September 2016: Cancer Chemotherapy and Pharmacology
C Tkaczyk, M M Hamilton, A Sadowska, Y Shi, C S Chang, P Chowdhury, R Buonapane, X Xiao, P Warrener, J Mediavilla, B Kreiswirth, J Suzich, C K Stover, B R Sellman
UNLABELLED: Staphylococcus aureus produces numerous virulence factors, each contributing different mechanisms to bacterial pathogenesis in a spectrum of diseases. Alpha toxin (AT), a cytolytic pore-forming toxin, plays a key role in skin and soft tissue infections and pneumonia, and a human anti-AT monoclonal antibody (MAb), MEDI4893*, has been shown to reduce disease severity in dermonecrosis and pneumonia infection models. However, interstrain diversity and the complex pathogenesis of S...
2016: MBio
Paolo Manzoni
To discuss the potential clinical benefits of lactoferrin in preterm and term infants, as well as in young children and to review information on the burden of neonatal sepsis. Current evidence on the mechanisms that explain the role of human milk in the neonatal and infant anti-infective responses will be briefly reviewed and preclinical research data on the potential mechanisms of action by which lactoferrin may impact infant gut health, gut immune development and functions, including the lactoferrin effects on the neonatal microbiome, will be examined...
June 2016: Journal of Pediatrics
Jlenia Brunetti, Chiara Falciani, Giulia Roscia, Simona Pollini, Stefano Bindi, Silvia Scali, Unai Cossio Arrieta, Vanessa Gómez-Vallejo, Leila Quercini, Elisa Ibba, Marco Prato, Gian Maria Rossolini, Jordi Llop, Luisa Bracci, Alessandro Pini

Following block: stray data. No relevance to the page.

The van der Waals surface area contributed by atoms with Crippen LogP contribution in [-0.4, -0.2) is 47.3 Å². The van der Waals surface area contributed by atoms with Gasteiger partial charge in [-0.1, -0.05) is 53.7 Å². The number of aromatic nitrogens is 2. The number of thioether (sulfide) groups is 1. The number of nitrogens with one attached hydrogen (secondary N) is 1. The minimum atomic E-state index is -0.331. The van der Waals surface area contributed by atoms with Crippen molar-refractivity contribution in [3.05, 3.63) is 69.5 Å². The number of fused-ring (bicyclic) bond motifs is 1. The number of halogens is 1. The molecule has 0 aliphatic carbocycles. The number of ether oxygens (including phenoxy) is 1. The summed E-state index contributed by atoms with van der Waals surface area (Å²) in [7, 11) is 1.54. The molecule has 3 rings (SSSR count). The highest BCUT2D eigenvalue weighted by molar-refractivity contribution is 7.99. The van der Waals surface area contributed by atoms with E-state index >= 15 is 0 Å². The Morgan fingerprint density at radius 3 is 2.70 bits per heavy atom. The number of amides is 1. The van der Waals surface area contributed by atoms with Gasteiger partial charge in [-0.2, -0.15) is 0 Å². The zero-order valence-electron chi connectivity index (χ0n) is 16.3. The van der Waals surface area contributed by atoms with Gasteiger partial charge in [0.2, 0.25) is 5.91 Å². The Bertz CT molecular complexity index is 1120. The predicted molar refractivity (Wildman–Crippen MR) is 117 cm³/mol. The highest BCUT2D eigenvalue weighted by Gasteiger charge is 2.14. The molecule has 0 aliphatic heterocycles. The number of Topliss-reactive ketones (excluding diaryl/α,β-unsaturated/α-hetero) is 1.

A synthetic antimicrobial peptide was identified as a possible candidate for the development of a new antibacterial drug. The peptide, SET-M33L, showed a MIC90 below 1.5 μM and 3 μM for Pseudomonas aeruginosa and Klebsiella pneumoniae, respectively. In in vivo models of P. aeruginosa infections, the peptide and its pegylated form (SET-M33L-PEG) enabled a survival percentage of 60-80% in sepsis and lung infections when injected twice i.v. at 5 mg/Kg, and completely healed skin infections when administered topically...
2016: Scientific Reports
Francisco Espinoza, Felipe Aliaga, Patricia Luz Crawford
Development of innovative therapies in intensive care medicine is particularly important since diseases as sepsis, acute respiratory distress syndrome (ARDS) and acute renal injury (AKI) have an elevated morbidity and mortality in spite of current gold-standard approaches. Mesenchymal stem cells (MSC) may have a promising role due to their properties in immunomodulation, tissue reparation and microbial clearance. Preclinical data and results of a systematic review of PubMed, PMC and have been included to review the role of MSC therapy in sepsis, ARDS and AKI...
February 2016: Revista Médica de Chile
Philippe Saas, Etienne Daguindau, Sylvain Perruche
The objectives of this review are to summarize the experimental data obtained using apoptotic cell-based therapies, and then to discuss future clinical developments. Indeed, apoptotic cells exhibit immunomodulatory properties that are reviewed here by focusing on more recent mechanisms. These immunomodulatory mechanisms are in particular linked to the clearance of apoptotic cells (called also efferocytosis) by phagocytes, such as macrophages, and the induction of regulatory T cells. Thus, apoptotic cell-based therapies have been used to prevent or treat experimental inflammatory diseases...
June 2016: Stem Cells
Matthew J Maiden, Marianne J Chapman, David J Torpy, Timothy R Kuchel, Iain J Clarke, Coralie H Nash, Jonathan D Fraser, Guy L Ludbrook